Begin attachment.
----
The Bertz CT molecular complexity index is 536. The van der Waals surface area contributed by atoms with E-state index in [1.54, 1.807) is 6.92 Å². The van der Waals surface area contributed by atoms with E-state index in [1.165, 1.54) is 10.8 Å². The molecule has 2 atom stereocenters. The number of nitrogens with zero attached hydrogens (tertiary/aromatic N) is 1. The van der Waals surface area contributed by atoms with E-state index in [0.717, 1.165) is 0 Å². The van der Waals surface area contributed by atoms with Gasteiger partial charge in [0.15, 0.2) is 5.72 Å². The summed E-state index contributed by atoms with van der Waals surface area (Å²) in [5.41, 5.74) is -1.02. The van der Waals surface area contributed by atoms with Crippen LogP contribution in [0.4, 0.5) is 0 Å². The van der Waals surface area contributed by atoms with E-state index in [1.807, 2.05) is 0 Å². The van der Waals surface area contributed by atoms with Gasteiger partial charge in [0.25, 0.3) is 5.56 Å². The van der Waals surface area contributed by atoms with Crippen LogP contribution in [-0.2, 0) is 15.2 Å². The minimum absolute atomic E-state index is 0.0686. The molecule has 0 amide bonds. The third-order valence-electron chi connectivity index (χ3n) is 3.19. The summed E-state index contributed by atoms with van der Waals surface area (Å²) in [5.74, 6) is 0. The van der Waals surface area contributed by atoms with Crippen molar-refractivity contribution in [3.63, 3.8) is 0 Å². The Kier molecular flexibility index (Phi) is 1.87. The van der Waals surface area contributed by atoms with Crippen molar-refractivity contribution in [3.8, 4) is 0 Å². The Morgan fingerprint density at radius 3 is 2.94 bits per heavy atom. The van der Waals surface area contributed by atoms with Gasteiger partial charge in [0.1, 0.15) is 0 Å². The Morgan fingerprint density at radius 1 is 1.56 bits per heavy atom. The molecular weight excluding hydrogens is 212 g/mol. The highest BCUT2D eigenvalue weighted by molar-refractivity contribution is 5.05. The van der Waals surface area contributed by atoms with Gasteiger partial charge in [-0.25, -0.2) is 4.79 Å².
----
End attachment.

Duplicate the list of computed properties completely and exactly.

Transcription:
The Bertz CT molecular complexity index is 536. The van der Waals surface area contributed by atoms with E-state index in [1.54, 1.807) is 6.92 Å². The van der Waals surface area contributed by atoms with E-state index in [1.165, 1.54) is 10.8 Å². The molecule has 2 atom stereocenters. The number of nitrogens with zero attached hydrogens (tertiary/aromatic N) is 1. The van der Waals surface area contributed by atoms with E-state index in [0.717, 1.165) is 0 Å². The van der Waals surface area contributed by atoms with Gasteiger partial charge in [0.15, 0.2) is 5.72 Å². The summed E-state index contributed by atoms with van der Waals surface area (Å²) in [5.41, 5.74) is -1.02. The van der Waals surface area contributed by atoms with Crippen LogP contribution in [0.4, 0.5) is 0 Å². The van der Waals surface area contributed by atoms with E-state index in [1.807, 2.05) is 0 Å². The van der Waals surface area contributed by atoms with Gasteiger partial charge in [0.25, 0.3) is 5.56 Å². The van der Waals surface area contributed by atoms with Crippen LogP contribution in [-0.2, 0) is 15.2 Å². The minimum absolute atomic E-state index is 0.0686. The molecule has 0 amide bonds. The third-order valence-electron chi connectivity index (χ3n) is 3.19. The summed E-state index contributed by atoms with van der Waals surface area (Å²) in [5.74, 6) is 0. The van der Waals surface area contributed by atoms with Crippen molar-refractivity contribution in [3.63, 3.8) is 0 Å². The Kier molecular flexibility index (Phi) is 1.87. The van der Waals surface area contributed by atoms with Crippen molar-refractivity contribution in [3.8, 4) is 0 Å². The Morgan fingerprint density at radius 3 is 2.94 bits per heavy atom. The van der Waals surface area contributed by atoms with Gasteiger partial charge in [0.1, 0.15) is 0 Å². The Morgan fingerprint density at radius 1 is 1.56 bits per heavy atom. The molecular weight excluding hydrogens is 212 g/mol. The highest BCUT2D eigenvalue weighted by molar-refractivity contribution is 5.05. The van der Waals surface area contributed by atoms with Gasteiger partial charge in [-0.25, -0.2) is 4.79 Å².